1. Inhalt
  2. Navigation
  3. Weitere Inhalte
  4. Metanavigation
  5. Suche
  6. Choose from 30 Languages


German Link to Madrid Bombing Suspect

The alleged mastermind behind the March 11 train bombings in Madrid had connections to Germany, investigators said after "Mohammed the Egyptian" was arrested in Italy earlier this week.


The Madrid bombings was one of Europe's worst terror attacks.

Rabei Osman Ahmed, known as "Mohammed the Egyptian," was known to German intelligence services before he allegedly staged the Madrid bombings which killed 191 people. The 32-year old suspect, who is being held in Italy on charges of international terrorism, lived in Germany for two years, federal prosecutors said on Saturday.

Ahmed "was in Germany from 1999 until August 2001," said Frauke Scheuten, a spokeswoman for German federal prosecutors. But, she told reporters, "there is no indication that he planned attacks or was involved in attacks from Germany."

The prosecutors office did not elaborate on details of how and exactly when Ahmed arrived in the country, but the weekly news magazine Focus said in its edition for Monday that the Egypt-born suspect entered Germany illegally in April 1999 and stayed until authorities lost trace of him in August 2001. Der Spiegel magazine, also in this week's edition, said Ahmed had been arrested two months after entering Germany without identification papers on a train bound for France. He told investigators he was Palestinian and requested political asylum.

Focus said his application was denied and Ahmed was kept in detention in Saarbrücken, on the border to France, pending deportation, but officials were unable to establish his nationality. Both magazines said the man was released into a home for asylum seekers in the western town of Lebach in September 2000. There he set up a prayer room and attracted attention for preaching hatred against Jews and Israel.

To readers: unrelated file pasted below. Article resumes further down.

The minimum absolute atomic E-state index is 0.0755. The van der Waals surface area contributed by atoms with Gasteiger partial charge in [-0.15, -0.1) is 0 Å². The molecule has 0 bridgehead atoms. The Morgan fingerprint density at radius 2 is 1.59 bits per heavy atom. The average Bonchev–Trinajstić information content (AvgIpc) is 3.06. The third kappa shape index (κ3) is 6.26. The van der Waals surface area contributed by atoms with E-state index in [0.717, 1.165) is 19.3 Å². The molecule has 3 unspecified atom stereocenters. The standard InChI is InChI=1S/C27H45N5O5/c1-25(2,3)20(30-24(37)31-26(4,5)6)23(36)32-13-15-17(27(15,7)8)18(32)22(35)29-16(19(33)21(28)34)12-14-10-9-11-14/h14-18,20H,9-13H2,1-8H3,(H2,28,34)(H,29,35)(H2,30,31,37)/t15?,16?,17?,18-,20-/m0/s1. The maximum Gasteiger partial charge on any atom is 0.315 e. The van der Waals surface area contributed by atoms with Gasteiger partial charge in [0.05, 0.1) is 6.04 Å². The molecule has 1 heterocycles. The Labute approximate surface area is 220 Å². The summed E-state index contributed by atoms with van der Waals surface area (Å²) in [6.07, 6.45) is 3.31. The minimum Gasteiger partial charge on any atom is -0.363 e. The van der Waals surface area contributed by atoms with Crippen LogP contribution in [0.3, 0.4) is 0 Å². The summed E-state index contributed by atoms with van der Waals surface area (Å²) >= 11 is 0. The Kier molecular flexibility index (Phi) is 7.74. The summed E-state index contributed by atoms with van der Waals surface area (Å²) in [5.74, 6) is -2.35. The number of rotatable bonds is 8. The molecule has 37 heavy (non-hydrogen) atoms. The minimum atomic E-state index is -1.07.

The reports said German police tried to track Ahmed down after the September 11, 2001, terror attacks in the United States, but he had already left Lebach a month earlier. On Sept. 19, the asylum alerted state authorities that Ahmed hadn't been seen since Aug. 29. From that point on, all trace of him was lost.

Spanish authorities had eye on Ahmed

In early 2003, intelligence services in the state of Saarland, of which Saarbrücken is the capital, told federal prosecutors they had been informed by Spain that Ahmed was under investigation on suspicion of supporting a terrorist organization, said Focus.

The German federal prosecutor's office, which handles terrorism cases, ordered criminal police in the Saarland region to keep Ahmed under watch and to monitor telephone calls in his apartment in Lebach.

Scheuten confirmed that federal prosecutors had been informed, but refused to give details. "There were no clues that would have prompted us to open an investigation," she said, stressing that investigators had no indications then of any attacks being planned.

European-wide investigation

The March 11 railway bombings in Madrid were blamed on Islamic militants with possible links to al Qaida. Spain wants to extradite Ahmed, and has said the formal request should arrive in Rome on Monday. The magistrate in charge of the case said Ahmed was a member of the Egyptian Islamic Jihad, a terrorist organization linked to Osama bin Laden's al Qaida.

Fourteen people have so far been arrested and held in custody in connection with the bombings. Seven other suspects blew themselves up April 3 as police closed in on a supposed safe house in the Madrid suburb of Leganes. Authorities are still looking for or demanding the extradition of eight other suspects, including Ahmed.

German prosecutors opened up their own investigation of Ahmed this week on the basis of information provided by the Italian authorities. Scheuten, who confirmed that fact, said "there are still no indications that the Madrid attacks were planned from Germany. She also added that at the moment "no connection with the Sept. 11 attacks is discernible."

Germany became a focus of terror investigations after the Sept. 11, 2001, attacks on the United States when it emerged that three of the suicide hijackers, including Mohammed Atta, lived and studied in the northern city of Hamburg.

DW recommends